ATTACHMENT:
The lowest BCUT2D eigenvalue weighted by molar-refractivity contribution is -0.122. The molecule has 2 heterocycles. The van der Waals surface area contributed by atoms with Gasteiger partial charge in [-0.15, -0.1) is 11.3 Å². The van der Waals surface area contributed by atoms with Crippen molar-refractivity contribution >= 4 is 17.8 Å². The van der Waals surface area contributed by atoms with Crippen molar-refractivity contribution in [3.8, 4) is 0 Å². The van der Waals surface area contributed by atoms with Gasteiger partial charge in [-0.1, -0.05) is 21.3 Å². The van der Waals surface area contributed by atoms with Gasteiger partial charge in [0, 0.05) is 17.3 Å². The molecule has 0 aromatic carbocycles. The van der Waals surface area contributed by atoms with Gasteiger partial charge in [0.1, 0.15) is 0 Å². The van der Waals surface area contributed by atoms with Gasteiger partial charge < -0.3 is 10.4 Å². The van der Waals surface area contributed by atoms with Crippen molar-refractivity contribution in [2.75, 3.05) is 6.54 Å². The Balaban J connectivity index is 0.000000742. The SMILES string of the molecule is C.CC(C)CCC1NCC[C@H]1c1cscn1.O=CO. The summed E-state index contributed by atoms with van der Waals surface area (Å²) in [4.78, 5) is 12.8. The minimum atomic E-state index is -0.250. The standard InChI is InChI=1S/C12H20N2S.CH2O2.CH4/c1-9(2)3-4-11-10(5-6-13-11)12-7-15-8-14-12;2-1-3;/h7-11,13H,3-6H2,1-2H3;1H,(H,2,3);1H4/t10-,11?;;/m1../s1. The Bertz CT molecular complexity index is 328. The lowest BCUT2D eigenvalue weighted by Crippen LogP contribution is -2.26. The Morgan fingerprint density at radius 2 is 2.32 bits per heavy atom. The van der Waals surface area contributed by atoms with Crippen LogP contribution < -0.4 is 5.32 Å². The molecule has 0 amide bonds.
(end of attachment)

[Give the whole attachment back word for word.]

The lowest BCUT2D eigenvalue weighted by molar-refractivity contribution is -0.122. The molecule has 2 heterocycles. The van der Waals surface area contributed by atoms with Gasteiger partial charge in [-0.15, -0.1) is 11.3 Å². The van der Waals surface area contributed by atoms with Crippen molar-refractivity contribution >= 4 is 17.8 Å². The van der Waals surface area contributed by atoms with Crippen molar-refractivity contribution in [3.8, 4) is 0 Å². The van der Waals surface area contributed by atoms with Gasteiger partial charge in [-0.1, -0.05) is 21.3 Å². The van der Waals surface area contributed by atoms with Gasteiger partial charge in [0, 0.05) is 17.3 Å². The molecule has 0 aromatic carbocycles. The van der Waals surface area contributed by atoms with Gasteiger partial charge in [0.1, 0.15) is 0 Å². The van der Waals surface area contributed by atoms with Gasteiger partial charge < -0.3 is 10.4 Å². The van der Waals surface area contributed by atoms with Crippen molar-refractivity contribution in [2.75, 3.05) is 6.54 Å². The Balaban J connectivity index is 0.000000742. The SMILES string of the molecule is C.CC(C)CCC1NCC[C@H]1c1cscn1.O=CO. The summed E-state index contributed by atoms with van der Waals surface area (Å²) in [4.78, 5) is 12.8. The minimum atomic E-state index is -0.250. The standard InChI is InChI=1S/C12H20N2S.CH2O2.CH4/c1-9(2)3-4-11-10(5-6-13-11)12-7-15-8-14-12;2-1-3;/h7-11,13H,3-6H2,1-2H3;1H,(H,2,3);1H4/t10-,11?;;/m1../s1. The Bertz CT molecular complexity index is 328. The lowest BCUT2D eigenvalue weighted by Crippen LogP contribution is -2.26. The Morgan fingerprint density at radius 2 is 2.32 bits per heavy atom. The van der Waals surface area contributed by atoms with Crippen LogP contribution < -0.4 is 5.32 Å². The molecule has 0 amide bonds.